yield "\"'"

def to_upper(links, scale, x, y):
  edges = [i + (1 - (i % 2) * 2) for i in range(len(links))]
  yield "-fill black -stroke none -draw 'fill-rule evenodd translate %5.3f %5.3f path \"" % (x, y)
  for loop in loops(links, edges):
    n = len(loop)
    yield 'M %5.3f 0' % (loop[0] * scale)
    for i in range(n):
      x1 = loop[i] * scale
      x2 = loop[(i + 1) % n] * scale
      sweep = ((0 if x1 > x2 else 1) + i) % 2
      radius = abs(x2 - x1) * 0.5
      if i % 2 == 0:
        yield 'A %5.3f %5.3f 0 0 %5.3f %5.3f 0' % (radius, radius, sweep, x2)
      else:
        yield 'L %5.3f 0' % x2
    yield ' Z'
  yield "\"'"

n = 5
allix = [perm(links(s)) for s in parens(n)]

'''
for i in range(len(allix)):
  for j in range(len(allix)):
    print("*" if 1 == len(loops(allix[i], rotate(allix[j]))) else ".", end=' ')
  print()
  '''

def nextpos(x, y):
   x += 85
   if x > 1700:
     x = 50
     y += 90
   return x, y

x = 50
y = 100
lines = ["magick -size 1800x1800 canvas:none "]
for i in range(len(allix)):
  lines.extend(to_upper(allix[i], 7, x, y))
  lines.append("-fill none -stroke blue -draw 'translate %5.3f %5.3f rectangle %5.3f 0 %5.3f %5.3f'" %
               (x, y, -5, (2 * n - 1) * 8 + 5, -n * 8 - 5))
  x, y = nextpos(x, y)

x = 50
y += 90

for i in range(len(allix)):
  for j in range(len(allix)):
    path = loops(allix[i], rotate(allix[j]))
    if len(path) == 1:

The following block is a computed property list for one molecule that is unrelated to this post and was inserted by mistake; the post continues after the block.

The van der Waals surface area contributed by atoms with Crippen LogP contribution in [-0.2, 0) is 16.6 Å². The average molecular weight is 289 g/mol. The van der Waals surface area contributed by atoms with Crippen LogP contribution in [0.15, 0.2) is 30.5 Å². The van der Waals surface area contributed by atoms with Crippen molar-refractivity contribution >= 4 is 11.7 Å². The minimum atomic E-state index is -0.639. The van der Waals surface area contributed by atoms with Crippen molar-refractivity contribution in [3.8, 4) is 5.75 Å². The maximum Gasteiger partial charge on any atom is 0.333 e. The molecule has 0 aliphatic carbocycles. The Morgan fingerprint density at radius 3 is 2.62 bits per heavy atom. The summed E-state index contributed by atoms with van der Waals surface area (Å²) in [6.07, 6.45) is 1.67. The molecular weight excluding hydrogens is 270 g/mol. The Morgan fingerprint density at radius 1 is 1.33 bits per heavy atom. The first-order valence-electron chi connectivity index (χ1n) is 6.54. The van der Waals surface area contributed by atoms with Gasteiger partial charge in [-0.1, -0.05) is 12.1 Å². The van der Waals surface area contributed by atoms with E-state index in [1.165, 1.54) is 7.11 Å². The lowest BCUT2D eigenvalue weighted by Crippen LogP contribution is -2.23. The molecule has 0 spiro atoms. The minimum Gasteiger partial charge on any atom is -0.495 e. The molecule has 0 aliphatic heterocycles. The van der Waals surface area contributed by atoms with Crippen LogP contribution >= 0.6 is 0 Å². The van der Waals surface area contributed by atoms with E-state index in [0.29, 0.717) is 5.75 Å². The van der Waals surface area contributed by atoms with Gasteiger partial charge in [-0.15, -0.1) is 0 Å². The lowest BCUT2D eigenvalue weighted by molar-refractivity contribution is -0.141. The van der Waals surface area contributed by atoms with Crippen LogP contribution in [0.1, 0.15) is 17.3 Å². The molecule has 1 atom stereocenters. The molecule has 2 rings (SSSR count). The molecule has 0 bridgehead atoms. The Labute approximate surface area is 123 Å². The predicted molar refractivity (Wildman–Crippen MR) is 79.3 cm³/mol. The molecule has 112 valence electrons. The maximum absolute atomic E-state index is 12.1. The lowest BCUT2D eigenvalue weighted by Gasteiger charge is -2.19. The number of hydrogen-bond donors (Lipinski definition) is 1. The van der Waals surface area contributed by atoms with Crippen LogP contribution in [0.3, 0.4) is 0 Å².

lines.extend(to_curve(path, 7, x, y))
      lines.append("-fill none -stroke blue -draw 'translate %5.3f %5.3f rectangle %5.3f 0 %5.3f %5.3f'" %
               (x, y, -5, (2 * n - 1) * 8 + 5, -n * 8 - 5))
      lines.append("-fill none -stroke blue -draw 'translate %5.3f %5.3f rectangle %5.3f 0 %5.3f %5.3f'" %
               (x, y, -5, (2 * n - 1) * 8 + 5, n * 8 - 5))
      x, y = nextpos(x, y)
  lines.append("-fill red -draw 'translate %5.3f %5.3f rectangle 20 -3 26 3'" % (x, y)) 
  x, y = nextpos(x, y)
lines.append("t.png")

print(" \\\n".join(lines))

User avatar
PkmnQ
Posts: 936
Joined: September 24th, 2018, 6:35 am
Location: Server antipode

Re: Squiggles

Post by PkmnQ » February 8th, 2020, 12:43 am

Sure like tiling, don’t you. This actually looks pretty good, if I had these in real life I would start matching them together to see what they would look like.
How to XSS:

Code: Select all

Function(‘a’+’lert(1)’)()

pcallahan
Posts: 490
Joined: April 26th, 2013, 1:04 pm

Re: Squiggles

Post by pcallahan » February 8th, 2020, 12:32 pm

PkmnQ wrote:
February 8th, 2020, 12:43 am
Sure like tiling, don’t you.
You noticed!
This actually looks pretty good, if I had these in real life I would start matching them together to see what they would look like.